The purpose of this paper is to understand how a geographical indication (GI) is built through time and how its (non)appropriation by local producers shapes it. The reciprocity of such process is also considered: how the creation of a GI changes local relationships between producers, within the GI and out of it? The case of Ossau-Iraty is relevant: in south-west of France, this protected designation of origin (PDO) has been based on two distinct regions: Bearn (Ossau) and Pays Basque (Iraty). Since then, most producers of Bearn have rejected this PDO.
The author adopts a diachronic perspective: the trajectory of the local dairy ewe sector is described, focusing on the trajectory of on-farm cheese makers from Bearn and Pays Basque and the trajectory of Ossau-Iraty. Based on different methods (qualitative interviews and archive research), this paper aims at analyzing the interactions within such heterogeneous networks.
When the PDO was created (1980), the opposition between producers of Bearn and Pays Basque was based on strong senses of place, which would be translated in a different perception of tradition: to Bearn producers, PDO Ossau-Iraty would be an industrial cheese, in which they did not recognize their product and themselves. With time, the producers who have been involved in the PDO worked on its specifications. The recognition of symbolic practices such as on-farm production or Summer pasture production, the recognition of differences between Basque cheese and Bearn cheese are changes that contribute to the evolution of perceptions within the local producers’ community. The author observes a recent convergence between Basque producers and Bearn producers, as their distinct products share common and strong qualifications within PDO Ossau-Iraty that contribute to their respective valorization. However, it seems to occur at an institutional level and the adhesion of the local producers might still be at stakes.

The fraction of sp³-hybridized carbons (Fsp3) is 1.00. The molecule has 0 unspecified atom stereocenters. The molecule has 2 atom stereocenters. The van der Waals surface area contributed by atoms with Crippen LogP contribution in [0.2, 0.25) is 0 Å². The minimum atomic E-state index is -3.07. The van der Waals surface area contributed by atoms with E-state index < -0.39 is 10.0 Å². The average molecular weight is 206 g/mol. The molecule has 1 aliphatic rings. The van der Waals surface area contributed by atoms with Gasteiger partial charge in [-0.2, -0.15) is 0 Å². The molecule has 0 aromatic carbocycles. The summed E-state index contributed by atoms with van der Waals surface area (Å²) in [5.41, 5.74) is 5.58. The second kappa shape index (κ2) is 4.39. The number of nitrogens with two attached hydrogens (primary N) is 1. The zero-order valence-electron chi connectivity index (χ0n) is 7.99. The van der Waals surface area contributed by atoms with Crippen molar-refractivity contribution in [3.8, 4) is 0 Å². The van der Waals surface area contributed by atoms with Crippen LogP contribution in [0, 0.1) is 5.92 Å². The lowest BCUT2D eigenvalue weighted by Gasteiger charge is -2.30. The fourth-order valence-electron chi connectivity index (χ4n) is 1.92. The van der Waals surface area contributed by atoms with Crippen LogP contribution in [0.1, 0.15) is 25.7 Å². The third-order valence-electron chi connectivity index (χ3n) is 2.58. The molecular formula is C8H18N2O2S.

A statistical study could reinforce the author’s exploratory and historical research. Furthermore, it would have been relevant to take local inhabitants and local consumers into account, as they have participated in the products’ qualifications as well.
A long-term analysis (40 years) contributes to better understand how cheeses are valorized and how such process is based on controversial processes. It contributes to root GIs into local histories, which are nor as consensual neither as uniform as we would primarily think, and to identity levers for sustainable local development.
CitationDownload as .RIS
Emerald Publishing Limited
Copyright © 2019, Emerald Publishing Limited